Design Considerations for School Library Media Centers

As an integral part of the total school program, the library media facility should be centrally located and easily accessible from all instructional areas of the school. Consider locating the library media center as close as possible to the follow areas:

  • As many classrooms and instructional areas as possible, to permit easy and flexible access for small groups and individual students
  • The study hall, to permit easy entry and return of students
  • A computer lab, to permit access to additional computers and peripheral equipment
  • The teacher workroom, to encourage teachers to use the center and to put equipment and resources within easy reach
  • The outside, to permit easy delivery of materials and after-hours access.


Flexibility in design is essential to allow multiple activities and to accommodate future curriculum and technological changes. The design should provide for clear supervision while recognizing efficient flow of traffic, to minimize disturbances. Control of exits is important; the minimum number of exits required for safety and smooth traffic flow is recommended.

The library media center is an active, learning center and should be able to accommodate multiple instructional activities at the same time. Specific areas of the library would include a: reference area,

  • booktalking/storytelling area,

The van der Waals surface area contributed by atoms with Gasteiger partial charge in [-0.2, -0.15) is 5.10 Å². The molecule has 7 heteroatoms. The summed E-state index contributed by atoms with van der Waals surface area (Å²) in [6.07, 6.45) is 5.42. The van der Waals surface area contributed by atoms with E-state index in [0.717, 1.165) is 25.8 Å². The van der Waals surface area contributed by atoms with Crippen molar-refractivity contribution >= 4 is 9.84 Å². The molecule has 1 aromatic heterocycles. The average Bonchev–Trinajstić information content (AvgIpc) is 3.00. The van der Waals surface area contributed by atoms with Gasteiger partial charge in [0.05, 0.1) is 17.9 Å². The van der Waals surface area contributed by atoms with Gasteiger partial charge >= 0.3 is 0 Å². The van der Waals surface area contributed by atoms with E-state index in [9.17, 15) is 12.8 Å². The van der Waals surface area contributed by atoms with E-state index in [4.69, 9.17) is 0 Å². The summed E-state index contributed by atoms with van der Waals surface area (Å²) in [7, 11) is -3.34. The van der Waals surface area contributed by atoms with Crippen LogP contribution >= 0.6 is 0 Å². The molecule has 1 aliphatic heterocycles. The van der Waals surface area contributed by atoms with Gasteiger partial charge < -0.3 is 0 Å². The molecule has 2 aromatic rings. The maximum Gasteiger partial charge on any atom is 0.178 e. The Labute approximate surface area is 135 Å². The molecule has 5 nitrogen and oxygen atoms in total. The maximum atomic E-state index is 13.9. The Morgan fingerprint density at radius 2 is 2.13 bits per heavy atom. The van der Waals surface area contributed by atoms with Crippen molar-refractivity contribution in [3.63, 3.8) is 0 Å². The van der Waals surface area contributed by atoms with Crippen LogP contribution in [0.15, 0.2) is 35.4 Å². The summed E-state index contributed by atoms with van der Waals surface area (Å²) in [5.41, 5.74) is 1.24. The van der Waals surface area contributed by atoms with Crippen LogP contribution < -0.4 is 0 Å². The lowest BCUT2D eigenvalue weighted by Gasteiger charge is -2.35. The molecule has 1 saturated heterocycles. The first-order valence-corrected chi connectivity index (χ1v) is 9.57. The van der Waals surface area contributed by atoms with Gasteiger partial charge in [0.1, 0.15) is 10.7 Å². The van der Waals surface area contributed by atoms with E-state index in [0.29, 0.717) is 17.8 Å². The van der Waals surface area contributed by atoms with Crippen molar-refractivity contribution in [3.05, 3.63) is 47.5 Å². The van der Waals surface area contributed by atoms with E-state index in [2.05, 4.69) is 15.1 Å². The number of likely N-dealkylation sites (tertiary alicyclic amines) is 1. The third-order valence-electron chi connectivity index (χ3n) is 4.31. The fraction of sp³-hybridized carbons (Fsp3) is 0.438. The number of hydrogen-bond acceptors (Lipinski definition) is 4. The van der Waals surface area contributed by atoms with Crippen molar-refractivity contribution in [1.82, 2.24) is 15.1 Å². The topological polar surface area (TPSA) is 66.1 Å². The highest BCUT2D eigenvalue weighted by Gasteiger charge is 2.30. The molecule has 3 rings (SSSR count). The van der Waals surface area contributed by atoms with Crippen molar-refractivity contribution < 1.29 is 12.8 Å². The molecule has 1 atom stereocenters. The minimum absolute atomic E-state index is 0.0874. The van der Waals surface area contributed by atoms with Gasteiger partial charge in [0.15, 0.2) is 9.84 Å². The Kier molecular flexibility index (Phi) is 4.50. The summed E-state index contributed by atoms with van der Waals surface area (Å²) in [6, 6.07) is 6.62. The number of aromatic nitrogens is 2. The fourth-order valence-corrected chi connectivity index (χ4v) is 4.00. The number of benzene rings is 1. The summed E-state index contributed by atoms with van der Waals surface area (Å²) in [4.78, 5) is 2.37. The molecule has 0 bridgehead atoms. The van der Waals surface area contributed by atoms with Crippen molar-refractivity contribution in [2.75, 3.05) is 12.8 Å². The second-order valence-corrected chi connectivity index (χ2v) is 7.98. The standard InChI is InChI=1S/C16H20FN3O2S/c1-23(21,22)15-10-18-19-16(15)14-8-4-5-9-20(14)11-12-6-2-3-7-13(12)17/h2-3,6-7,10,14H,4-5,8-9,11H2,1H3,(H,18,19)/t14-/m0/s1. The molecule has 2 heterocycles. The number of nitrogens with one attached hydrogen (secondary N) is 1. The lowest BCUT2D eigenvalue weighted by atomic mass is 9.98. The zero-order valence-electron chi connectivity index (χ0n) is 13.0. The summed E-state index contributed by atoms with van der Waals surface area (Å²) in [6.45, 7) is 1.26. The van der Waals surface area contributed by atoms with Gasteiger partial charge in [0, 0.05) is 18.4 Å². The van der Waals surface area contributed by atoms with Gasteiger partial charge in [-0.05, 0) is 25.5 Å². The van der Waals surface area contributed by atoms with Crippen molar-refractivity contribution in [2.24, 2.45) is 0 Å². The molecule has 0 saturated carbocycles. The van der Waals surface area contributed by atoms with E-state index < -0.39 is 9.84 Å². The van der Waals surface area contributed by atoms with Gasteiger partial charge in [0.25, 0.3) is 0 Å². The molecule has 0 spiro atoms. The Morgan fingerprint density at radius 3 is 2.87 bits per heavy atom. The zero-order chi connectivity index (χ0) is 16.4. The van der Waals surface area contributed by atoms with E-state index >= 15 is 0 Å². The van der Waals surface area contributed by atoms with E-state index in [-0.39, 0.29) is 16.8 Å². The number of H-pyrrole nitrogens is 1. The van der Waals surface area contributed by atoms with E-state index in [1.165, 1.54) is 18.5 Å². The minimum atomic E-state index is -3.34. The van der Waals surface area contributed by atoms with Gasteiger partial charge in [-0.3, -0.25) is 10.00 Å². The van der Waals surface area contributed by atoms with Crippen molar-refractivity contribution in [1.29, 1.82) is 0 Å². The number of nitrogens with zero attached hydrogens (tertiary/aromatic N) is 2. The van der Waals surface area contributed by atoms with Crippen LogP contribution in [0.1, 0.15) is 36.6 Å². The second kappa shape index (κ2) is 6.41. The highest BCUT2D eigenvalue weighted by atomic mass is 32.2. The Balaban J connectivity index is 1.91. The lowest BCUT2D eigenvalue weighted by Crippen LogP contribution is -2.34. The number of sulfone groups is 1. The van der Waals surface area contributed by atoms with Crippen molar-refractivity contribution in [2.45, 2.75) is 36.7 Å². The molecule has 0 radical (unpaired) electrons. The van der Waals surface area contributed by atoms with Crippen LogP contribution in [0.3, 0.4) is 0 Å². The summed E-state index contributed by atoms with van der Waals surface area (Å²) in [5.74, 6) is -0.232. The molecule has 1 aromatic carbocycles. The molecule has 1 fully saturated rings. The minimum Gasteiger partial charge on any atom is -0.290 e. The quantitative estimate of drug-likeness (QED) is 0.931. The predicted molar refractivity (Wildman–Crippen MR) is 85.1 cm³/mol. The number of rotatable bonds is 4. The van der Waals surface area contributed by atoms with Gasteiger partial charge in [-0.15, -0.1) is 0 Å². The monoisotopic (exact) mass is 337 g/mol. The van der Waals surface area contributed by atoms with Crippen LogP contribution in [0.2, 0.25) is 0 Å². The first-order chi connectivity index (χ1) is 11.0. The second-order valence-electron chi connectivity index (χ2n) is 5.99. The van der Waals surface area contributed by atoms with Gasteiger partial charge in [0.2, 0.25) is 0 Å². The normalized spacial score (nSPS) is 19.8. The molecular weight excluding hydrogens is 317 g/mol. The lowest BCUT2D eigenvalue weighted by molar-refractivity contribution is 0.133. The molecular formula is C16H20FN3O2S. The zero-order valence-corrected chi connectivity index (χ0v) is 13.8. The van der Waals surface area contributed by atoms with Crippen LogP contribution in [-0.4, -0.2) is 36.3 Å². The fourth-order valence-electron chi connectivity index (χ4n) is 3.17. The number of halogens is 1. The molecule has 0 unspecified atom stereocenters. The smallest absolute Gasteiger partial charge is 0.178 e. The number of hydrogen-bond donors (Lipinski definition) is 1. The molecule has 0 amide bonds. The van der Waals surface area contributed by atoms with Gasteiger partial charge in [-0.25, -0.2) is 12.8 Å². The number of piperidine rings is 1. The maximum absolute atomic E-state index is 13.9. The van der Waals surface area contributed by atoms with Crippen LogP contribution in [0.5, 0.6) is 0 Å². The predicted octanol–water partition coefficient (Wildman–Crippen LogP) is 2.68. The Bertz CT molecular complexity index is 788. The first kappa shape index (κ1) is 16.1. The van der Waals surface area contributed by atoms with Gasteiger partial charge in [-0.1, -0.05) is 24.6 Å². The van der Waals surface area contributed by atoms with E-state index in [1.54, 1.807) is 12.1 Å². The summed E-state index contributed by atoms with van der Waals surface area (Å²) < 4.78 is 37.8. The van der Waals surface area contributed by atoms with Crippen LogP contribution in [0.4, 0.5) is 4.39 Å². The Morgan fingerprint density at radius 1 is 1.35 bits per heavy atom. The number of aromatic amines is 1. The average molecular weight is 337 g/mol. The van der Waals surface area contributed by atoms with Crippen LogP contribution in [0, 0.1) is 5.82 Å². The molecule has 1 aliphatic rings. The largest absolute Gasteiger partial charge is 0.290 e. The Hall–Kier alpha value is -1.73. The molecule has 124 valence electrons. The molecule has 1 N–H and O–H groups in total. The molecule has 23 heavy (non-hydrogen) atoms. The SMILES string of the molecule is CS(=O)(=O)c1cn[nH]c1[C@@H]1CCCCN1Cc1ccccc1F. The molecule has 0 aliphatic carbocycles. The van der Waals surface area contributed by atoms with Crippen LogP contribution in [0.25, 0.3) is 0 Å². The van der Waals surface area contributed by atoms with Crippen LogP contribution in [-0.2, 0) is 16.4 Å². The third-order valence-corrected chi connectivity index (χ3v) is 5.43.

• computer/technology area,
  • instructional/classroom area,
  • quiet study/recreational reading area,
  • a multimedia production area,
  • storage/processing workroom.
It is also good to have at least one conference room and a small office where privacy can be assured. Bulletin board and display cases, important to the educational and public relations activities of the library media program, should be placed strategically within the LMC where they are easily viewed and not blocked by shelves.

Communication Networks


A separate telephone line is essential to the effective operation of today’s school library media center. The telephone should be accessible from the circulation and office areas.

Television distribution

Many districts provide a well equipped television production studio or cable or satellite distribution system in at least one school building in the district for originating distance learning instruction. The design and installation of these systems should be completed in consultation with local cable company representatives and those who specialize in these areas in order to acquire a system which meets the needs of the individual school or district program. Essential items to be considered include location of the “head end” of a distribution system, the location of cable/satellite jacks and drops, and any special features, such as a media retrieval system.

Data Network

The use of networked and wireless computers has made the planning and design of data networks an integral part of library facility design. It is essential to consider the amount, type, size of data and the speed and amount of bandwidth required for transmission. The LMC should provide enough data drops and wireless access points for student access to network research, telecommunications, circulation desk, printers and online catalog stations. Additional drops and access points would include those necessary for such areas as multimedia production, office, and workrooms. Sufficient data jacks, along with both electrical outlets and phone jacks, must be installed for present, as well as future needs.